Here is a list of all the postings Steve Neighbour has made in our forums. Click on a thread name to jump to the thread.
|Thread: Home workshop insurance.|
Just had a conversation with our usual House contents insurer, interestingly the 'agent' had no idea what a 'home workshop' was, or even seemed to care tbh !!
My workshop is a standard 'domestic' garage, the contents are covered up to a max of £1k (subject to any excesses) which doesn't scratch the surface of the value of my machinery (Lathe, Mill, bench drill, band saw, compressor, and numerous tools and other equipment)
I asked if this can be increased, they said "up to a max of £5k and at a premium increase of £40/month"
Just got a quote from Walker Midgley for £10k plus additional model cover, for £107/year which I thought was reasonable - just need to read the small print before I commit !!
Any thoughts from the wiser members ?
|Thread: Repair It? Wossat Mean, Like?|
Definitely cardiac zone !!
My car has 82,700 on the clock, and the trip function tells me I've averaged 35mph over that distance, so that equates to 2,262 hours of driving, if I add in 5% for engine run time while not driving (prob generous) that then gives 2,480 hours on the engine. that's approaching 298 million revolutions on the crankshaft (at a nominal 2,000 rpm)
Ok, I'll get my anorak
|Thread: Magnetic bases - stored on or off?|
When mine arrived from the supplier, they were in the OFF state, and one assumes they had been in that condition since manufacture
On that basis, I would vote for keeping OFF when not being used !
|Thread: There may be a delay in some deliveries ...|
Its not untypical for a single shipping container transit cost from China to UK to cost approx $5,000 one way (assuming 50 lathes, thats a mere $100/lathe)
So 20,000 containers = $100 million revenue for Evergreen
Think I might sell my house and buy me a container ship
|Thread: Power supply companies.|
Try OVO energy . . never had any issues (yet !!)
|Thread: New member, N. Gloucestershire.|
Sent you a PM
|Thread: Was Draw Filing ever a chargeable offence in the RAF?|
I guess the apprenticeships we both 'served' were pretty similar in format, I suppose all the 12 'Area Elec Boards' back in the 70's followed a very similar curriculum.
I had to nip out to the workshop and look at what I still have, I found a pair of mole grips, Junior and 12" hacksaw, a pipe wrench, a conduit diestock holder, a couple of wooden handled screwdrivers, a cold chisel, and a drill gauge, all in a sheet steel barn tool box stamped with my apprentice No '67' . . .but alas no cuddly toy !!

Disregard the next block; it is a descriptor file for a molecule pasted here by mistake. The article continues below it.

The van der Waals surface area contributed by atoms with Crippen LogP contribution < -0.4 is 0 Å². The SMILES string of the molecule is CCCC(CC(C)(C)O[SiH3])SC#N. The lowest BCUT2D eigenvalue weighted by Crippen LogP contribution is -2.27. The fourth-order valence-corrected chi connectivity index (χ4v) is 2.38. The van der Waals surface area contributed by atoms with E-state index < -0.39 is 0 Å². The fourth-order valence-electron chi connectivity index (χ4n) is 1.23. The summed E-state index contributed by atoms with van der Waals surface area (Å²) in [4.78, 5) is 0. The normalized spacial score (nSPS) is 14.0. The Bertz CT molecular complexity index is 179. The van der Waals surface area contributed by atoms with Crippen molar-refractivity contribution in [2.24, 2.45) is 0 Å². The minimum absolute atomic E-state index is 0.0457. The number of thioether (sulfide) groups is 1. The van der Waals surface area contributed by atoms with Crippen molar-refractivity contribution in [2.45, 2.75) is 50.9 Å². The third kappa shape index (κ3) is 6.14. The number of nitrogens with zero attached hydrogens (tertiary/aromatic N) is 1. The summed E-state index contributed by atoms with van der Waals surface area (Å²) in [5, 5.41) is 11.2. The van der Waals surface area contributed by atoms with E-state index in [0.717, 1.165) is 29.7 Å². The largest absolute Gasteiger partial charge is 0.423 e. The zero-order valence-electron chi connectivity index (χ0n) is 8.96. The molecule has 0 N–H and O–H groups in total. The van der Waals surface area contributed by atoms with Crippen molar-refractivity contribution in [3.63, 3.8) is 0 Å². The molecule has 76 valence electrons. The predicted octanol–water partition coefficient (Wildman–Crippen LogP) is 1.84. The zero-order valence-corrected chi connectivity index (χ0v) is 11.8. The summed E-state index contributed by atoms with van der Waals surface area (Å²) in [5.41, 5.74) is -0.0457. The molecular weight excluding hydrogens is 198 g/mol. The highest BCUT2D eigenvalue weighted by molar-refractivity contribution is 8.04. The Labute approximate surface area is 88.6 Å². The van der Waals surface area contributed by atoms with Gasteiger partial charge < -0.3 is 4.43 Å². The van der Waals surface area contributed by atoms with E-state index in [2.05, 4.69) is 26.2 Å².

I also remember there was 215 hopefully spotty 16 year olds in my first year, by the start of my 2nd year that had dropped to just under 100, and when I 'passed out' there was just 71 left to be 'deployed' to the districts to then spend another year 'learning' how to make tea properly for the 'old hands' - haha !!
I find it quite sad that very few companies offer Engineering apprenticeships now, maybe with the exception of the likes of Rolls Royce and BAE . . but I imagine its all new fangled digital computer controlled, with hand tools being rarely used !!
Your post brought back memories - I served my ESI 'indentured' apprenticeship with SEEB (Electricity Board in Kent, and spent the first year at their purpose built training school (boot camp) near Dover.
I made a complete set of hand tools, and a barn type tool box to keep them in, (I still have most of them) and spent many hours during the hard labour lessons draw filing huge lumps of black metal . . but, probably like you, I also learnt to use a lathe, drill press, gas/arc welding, heat treatment, cutting, and a host of other 'workshop' techniques.
Those were the days, apprenticeships seem to have fallen by the wayside. I stayed in the industry all my working life
All that I learned, coupled with my Grandfathers teachings (he was a R&D tool maker) laid the foundation for my own retirement 'hobby', I'm lucky to have a well kitted out workshop and a passion for 'anything' metal engineering, but mostly steam models
My better half thinks I would be a 'Fred Dibnah' with a full size engine given half a chance - hmm now there's a thought !!!!
|Thread: Which lathe to purchase|
I really don't understand why so many folk on here discredit 'Chinese' Lathes, and assume they will automatically be poorly made - that was possibly true a few years ago, I suppose there will still be one or two 'dud' ones, but generally as a whole Chinese manufacturing has improved considerably.
When looking for a Lathe of my own, I spent hours trawling the markets trying to find the perfect little used machine that met my budget without much success, one thing I did learn is the 2nd hand market is flooded with too many 'very good condition, little used, too good to be true' British/American Lathes that are actually in poor condition and would cost a fortune to restore, often with very hard to find spares